Werner Nistler, Jr. speaks March 4 during a Catholic networking breakfast held at Touchmark in the West Hills, a retirement community he founded. Listening are Priscilla Rodriguez of Catholic cemeteries, Korina Jochim of the Northwest Catholic Counseling Center, financial adviser Ted Grigsby and Pat Ryan of Mater Dei radio, which organized the meal and talks. (Ed Langlois/Catholic Sentinel)
Werner Nistler, Jr. speaks March 4 during a Catholic networking breakfast held at Touchmark in the West Hills, a retirement community he founded. Listening are Priscilla Rodriguez of Catholic cemeteries, Korina Jochim of the Northwest Catholic Counseling Center, financial adviser Ted Grigsby and Pat Ryan of Mater Dei radio, which organized the meal and talks. (Ed Langlois/Catholic Sentinel)
A panel of experts on the challenges of aging offered advice April 4 during a breakfast and Catholic networking session sponsored by Mater Dei Radio.

Setting for the meal and talk was a window-lined upper floor of Touchmark in the West Hills, a new retirement community led by Werner Nistler, Jr., a member of Holy Trinity Parish in Beaverton. Archbishop Alexander Sample blessed the building when it opened in the fall.

Nistler, founder and chairman of Touchmark, said the idea of the old folks home is out of date. Instead, he explained, the goal is to help elders live their last years in community, comfort and exploration. Next up at the Touchmark property are condominiums for couples with no children left at home. The idea is freedom from the cares that a house brings, Nistler said.

He explained that Baby Boomers differ from previous generations in wanting to maintain a good life, not just fulfill basic needs. That’s why retirement facilities need to offer more, like classes, outings and clubs. Touchmark in the West Hills has a chapel and offers weekly Mass presided over by Father Martin King of St. Thomas More Parish. There is an on-site chaplain, too.

Korina Jochim of the Northwest Catholic Counseling Center told the crowd of about 75 that counseling is not just for mental illness but for those going through transitions, including getting older or moving out of a house. “Talking about your stress is the best way to handle it,” Jochim said. “Talk to a counselor. Talk to your priest. Talk to somebody.”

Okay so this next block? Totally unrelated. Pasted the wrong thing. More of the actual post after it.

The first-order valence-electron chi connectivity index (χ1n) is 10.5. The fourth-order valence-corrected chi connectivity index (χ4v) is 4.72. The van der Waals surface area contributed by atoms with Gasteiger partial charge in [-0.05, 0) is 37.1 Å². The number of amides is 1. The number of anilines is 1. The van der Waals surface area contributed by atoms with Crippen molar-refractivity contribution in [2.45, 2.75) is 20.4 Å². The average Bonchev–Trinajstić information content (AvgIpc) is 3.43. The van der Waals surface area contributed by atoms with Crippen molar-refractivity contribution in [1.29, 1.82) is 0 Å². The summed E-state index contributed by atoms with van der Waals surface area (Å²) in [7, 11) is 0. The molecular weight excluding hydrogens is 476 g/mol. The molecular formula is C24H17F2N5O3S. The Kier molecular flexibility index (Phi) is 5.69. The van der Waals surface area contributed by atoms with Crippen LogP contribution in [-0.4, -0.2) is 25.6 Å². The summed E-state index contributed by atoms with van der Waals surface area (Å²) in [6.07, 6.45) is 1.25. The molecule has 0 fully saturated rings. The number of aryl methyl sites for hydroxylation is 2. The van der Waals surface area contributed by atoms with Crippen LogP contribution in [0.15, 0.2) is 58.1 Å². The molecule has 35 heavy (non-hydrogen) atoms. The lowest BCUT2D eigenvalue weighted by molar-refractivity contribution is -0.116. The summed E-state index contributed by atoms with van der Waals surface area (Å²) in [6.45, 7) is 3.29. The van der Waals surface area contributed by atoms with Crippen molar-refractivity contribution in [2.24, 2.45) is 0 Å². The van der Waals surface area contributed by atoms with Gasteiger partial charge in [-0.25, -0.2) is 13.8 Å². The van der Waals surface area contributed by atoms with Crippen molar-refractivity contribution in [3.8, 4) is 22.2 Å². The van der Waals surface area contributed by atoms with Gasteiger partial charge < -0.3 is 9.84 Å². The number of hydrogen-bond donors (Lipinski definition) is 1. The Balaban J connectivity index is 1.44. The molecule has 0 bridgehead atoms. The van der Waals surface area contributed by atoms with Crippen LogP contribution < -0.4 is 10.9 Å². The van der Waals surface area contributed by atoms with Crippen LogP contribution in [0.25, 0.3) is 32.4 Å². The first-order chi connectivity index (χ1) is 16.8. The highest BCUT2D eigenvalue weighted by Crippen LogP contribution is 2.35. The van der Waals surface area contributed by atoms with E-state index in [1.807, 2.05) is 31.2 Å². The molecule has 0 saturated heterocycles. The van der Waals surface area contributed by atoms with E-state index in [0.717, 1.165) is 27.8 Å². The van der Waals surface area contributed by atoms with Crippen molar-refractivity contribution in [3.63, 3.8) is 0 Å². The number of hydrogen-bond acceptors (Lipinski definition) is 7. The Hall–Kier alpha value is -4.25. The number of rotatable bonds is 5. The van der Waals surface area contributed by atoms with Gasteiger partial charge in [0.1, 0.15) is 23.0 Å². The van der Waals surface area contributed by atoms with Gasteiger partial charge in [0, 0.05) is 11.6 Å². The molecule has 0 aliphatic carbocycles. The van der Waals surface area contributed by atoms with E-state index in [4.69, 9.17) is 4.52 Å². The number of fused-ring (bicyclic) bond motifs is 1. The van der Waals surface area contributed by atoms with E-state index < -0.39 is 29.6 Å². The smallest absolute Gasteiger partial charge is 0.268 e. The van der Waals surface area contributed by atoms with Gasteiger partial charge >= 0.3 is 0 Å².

Jochim said studies regularly show that people who are part of faith communities do better with such stress. “Believing in something bigger than yourself helps,” she said. “That is lacking in society today.”

Priscilla Rodriguez, outreach coordinator for Catholic cemeteries in the Portland area, said her work is a ministry that helps people make sure their final wishes are put into action. Rodriguez goes out to parishes and urges people to start conversations with loved ones about funeral and burial plans.

“It’s going to happen to everyone,” Rodriguez said. “Why not just take the stigma out of it?”

Rodriguez told the breakfast crowd that it makes sense — financial and otherwise — to get plans set while still healthy. That will ease the burden later for survivors, she said.

Ted Grigsby, a financial adviser and director of Human Investing, told the crowd that planning also is essential for money matters in the homestretch of life. He urges spouses to organize and consolidate financial records so they can be found in case of a death.

For younger couples, Grigsby advises prioritizing retirement savings over paying for college. There are scholarships and loans for school, but not for getting old, he said.

Pat Ryan, executive director of Mater Dei Radio, told the crowd that the station this month will move from temporary digs to its home on Sylvan Hill. After 29 years on the University of Portland campus, the station was forced to move because the North Portland school wanted the space.

“Our Lady has had our back the whole time,” Ryan said, announcing that the new location will enable Mater Dei to offer new things like livestreaming, live events and a mobile phone app.